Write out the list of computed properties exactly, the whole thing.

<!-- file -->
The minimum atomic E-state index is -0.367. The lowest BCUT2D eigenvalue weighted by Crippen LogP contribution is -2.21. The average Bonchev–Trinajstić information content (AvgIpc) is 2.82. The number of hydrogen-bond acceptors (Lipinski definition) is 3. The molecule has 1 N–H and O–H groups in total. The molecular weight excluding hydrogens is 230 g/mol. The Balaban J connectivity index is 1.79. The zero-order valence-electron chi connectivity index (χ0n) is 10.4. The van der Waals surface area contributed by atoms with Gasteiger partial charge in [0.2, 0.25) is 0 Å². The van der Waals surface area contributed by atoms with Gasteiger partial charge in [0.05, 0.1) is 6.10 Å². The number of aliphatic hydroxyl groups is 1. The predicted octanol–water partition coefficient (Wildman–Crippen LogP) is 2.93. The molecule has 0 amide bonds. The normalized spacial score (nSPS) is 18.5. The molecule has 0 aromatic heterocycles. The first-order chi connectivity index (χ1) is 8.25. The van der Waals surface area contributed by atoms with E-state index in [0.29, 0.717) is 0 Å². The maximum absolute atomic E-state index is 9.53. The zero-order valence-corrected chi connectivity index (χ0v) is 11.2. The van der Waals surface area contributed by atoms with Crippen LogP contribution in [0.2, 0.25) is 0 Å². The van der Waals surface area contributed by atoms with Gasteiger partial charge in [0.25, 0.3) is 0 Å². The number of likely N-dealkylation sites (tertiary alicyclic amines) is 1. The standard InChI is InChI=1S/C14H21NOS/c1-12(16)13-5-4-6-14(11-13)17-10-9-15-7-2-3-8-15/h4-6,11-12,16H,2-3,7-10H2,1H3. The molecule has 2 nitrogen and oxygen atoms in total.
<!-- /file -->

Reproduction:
The minimum atomic E-state index is -0.367. The lowest BCUT2D eigenvalue weighted by Crippen LogP contribution is -2.21. The average Bonchev–Trinajstić information content (AvgIpc) is 2.82. The number of hydrogen-bond acceptors (Lipinski definition) is 3. The molecule has 1 N–H and O–H groups in total. The molecular weight excluding hydrogens is 230 g/mol. The Balaban J connectivity index is 1.79. The zero-order valence-electron chi connectivity index (χ0n) is 10.4. The van der Waals surface area contributed by atoms with Gasteiger partial charge in [0.2, 0.25) is 0 Å². The van der Waals surface area contributed by atoms with Gasteiger partial charge in [0.05, 0.1) is 6.10 Å². The number of aliphatic hydroxyl groups is 1. The predicted octanol–water partition coefficient (Wildman–Crippen LogP) is 2.93. The molecule has 0 amide bonds. The normalized spacial score (nSPS) is 18.5. The molecule has 0 aromatic heterocycles. The first-order chi connectivity index (χ1) is 8.25. The van der Waals surface area contributed by atoms with E-state index in [0.29, 0.717) is 0 Å². The maximum absolute atomic E-state index is 9.53. The zero-order valence-corrected chi connectivity index (χ0v) is 11.2. The van der Waals surface area contributed by atoms with Crippen LogP contribution in [0.2, 0.25) is 0 Å². The van der Waals surface area contributed by atoms with Gasteiger partial charge in [0.25, 0.3) is 0 Å². The number of likely N-dealkylation sites (tertiary alicyclic amines) is 1. The standard InChI is InChI=1S/C14H21NOS/c1-12(16)13-5-4-6-14(11-13)17-10-9-15-7-2-3-8-15/h4-6,11-12,16H,2-3,7-10H2,1H3. The molecule has 2 nitrogen and oxygen atoms in total.